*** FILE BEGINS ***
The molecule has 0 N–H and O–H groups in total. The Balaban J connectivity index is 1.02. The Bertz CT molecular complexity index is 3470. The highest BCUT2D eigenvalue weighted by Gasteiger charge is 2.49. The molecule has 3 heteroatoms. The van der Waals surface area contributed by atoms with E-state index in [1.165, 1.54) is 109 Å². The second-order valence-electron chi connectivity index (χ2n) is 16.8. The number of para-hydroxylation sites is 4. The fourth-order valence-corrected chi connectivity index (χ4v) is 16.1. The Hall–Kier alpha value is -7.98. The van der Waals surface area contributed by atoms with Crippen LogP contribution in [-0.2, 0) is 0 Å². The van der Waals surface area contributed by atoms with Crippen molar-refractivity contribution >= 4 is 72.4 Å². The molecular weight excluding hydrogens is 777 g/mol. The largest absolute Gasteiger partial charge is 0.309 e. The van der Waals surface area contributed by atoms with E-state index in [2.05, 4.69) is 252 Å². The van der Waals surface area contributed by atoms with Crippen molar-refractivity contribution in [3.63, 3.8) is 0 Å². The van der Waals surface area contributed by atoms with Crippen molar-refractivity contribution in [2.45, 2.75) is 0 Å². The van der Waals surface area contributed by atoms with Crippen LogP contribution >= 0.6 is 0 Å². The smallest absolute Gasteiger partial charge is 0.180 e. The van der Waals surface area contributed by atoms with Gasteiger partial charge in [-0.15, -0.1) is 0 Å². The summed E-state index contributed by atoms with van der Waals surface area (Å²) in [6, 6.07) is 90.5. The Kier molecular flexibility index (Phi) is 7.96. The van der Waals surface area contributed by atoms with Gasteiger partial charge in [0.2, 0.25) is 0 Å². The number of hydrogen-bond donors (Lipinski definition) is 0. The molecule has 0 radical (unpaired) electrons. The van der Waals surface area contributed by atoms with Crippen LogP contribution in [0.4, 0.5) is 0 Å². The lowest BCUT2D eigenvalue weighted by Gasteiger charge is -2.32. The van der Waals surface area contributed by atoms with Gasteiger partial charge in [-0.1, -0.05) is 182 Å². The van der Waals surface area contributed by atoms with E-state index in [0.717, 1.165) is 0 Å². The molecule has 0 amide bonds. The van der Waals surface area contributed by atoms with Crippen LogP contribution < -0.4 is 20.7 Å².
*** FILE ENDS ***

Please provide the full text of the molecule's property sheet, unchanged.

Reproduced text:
The molecule has 0 N–H and O–H groups in total. The Balaban J connectivity index is 1.02. The Bertz CT molecular complexity index is 3470. The highest BCUT2D eigenvalue weighted by Gasteiger charge is 2.49. The molecule has 3 heteroatoms. The van der Waals surface area contributed by atoms with E-state index in [1.165, 1.54) is 109 Å². The second-order valence-electron chi connectivity index (χ2n) is 16.8. The number of para-hydroxylation sites is 4. The fourth-order valence-corrected chi connectivity index (χ4v) is 16.1. The Hall–Kier alpha value is -7.98. The van der Waals surface area contributed by atoms with Crippen LogP contribution in [-0.2, 0) is 0 Å². The van der Waals surface area contributed by atoms with Crippen molar-refractivity contribution >= 4 is 72.4 Å². The molecular weight excluding hydrogens is 777 g/mol. The largest absolute Gasteiger partial charge is 0.309 e. The van der Waals surface area contributed by atoms with E-state index in [2.05, 4.69) is 252 Å². The van der Waals surface area contributed by atoms with Crippen molar-refractivity contribution in [3.63, 3.8) is 0 Å². The van der Waals surface area contributed by atoms with Crippen molar-refractivity contribution in [2.45, 2.75) is 0 Å². The van der Waals surface area contributed by atoms with Crippen LogP contribution >= 0.6 is 0 Å². The smallest absolute Gasteiger partial charge is 0.180 e. The van der Waals surface area contributed by atoms with Gasteiger partial charge in [-0.15, -0.1) is 0 Å². The summed E-state index contributed by atoms with van der Waals surface area (Å²) in [6, 6.07) is 90.5. The Kier molecular flexibility index (Phi) is 7.96. The van der Waals surface area contributed by atoms with Gasteiger partial charge in [0.2, 0.25) is 0 Å². The number of hydrogen-bond donors (Lipinski definition) is 0. The molecule has 0 radical (unpaired) electrons. The van der Waals surface area contributed by atoms with Crippen LogP contribution in [0.4, 0.5) is 0 Å². The lowest BCUT2D eigenvalue weighted by Gasteiger charge is -2.32. The van der Waals surface area contributed by atoms with Gasteiger partial charge in [-0.1, -0.05) is 182 Å². The van der Waals surface area contributed by atoms with E-state index in [0.717, 1.165) is 0 Å². The molecule has 0 amide bonds. The van der Waals surface area contributed by atoms with Crippen LogP contribution < -0.4 is 20.7 Å².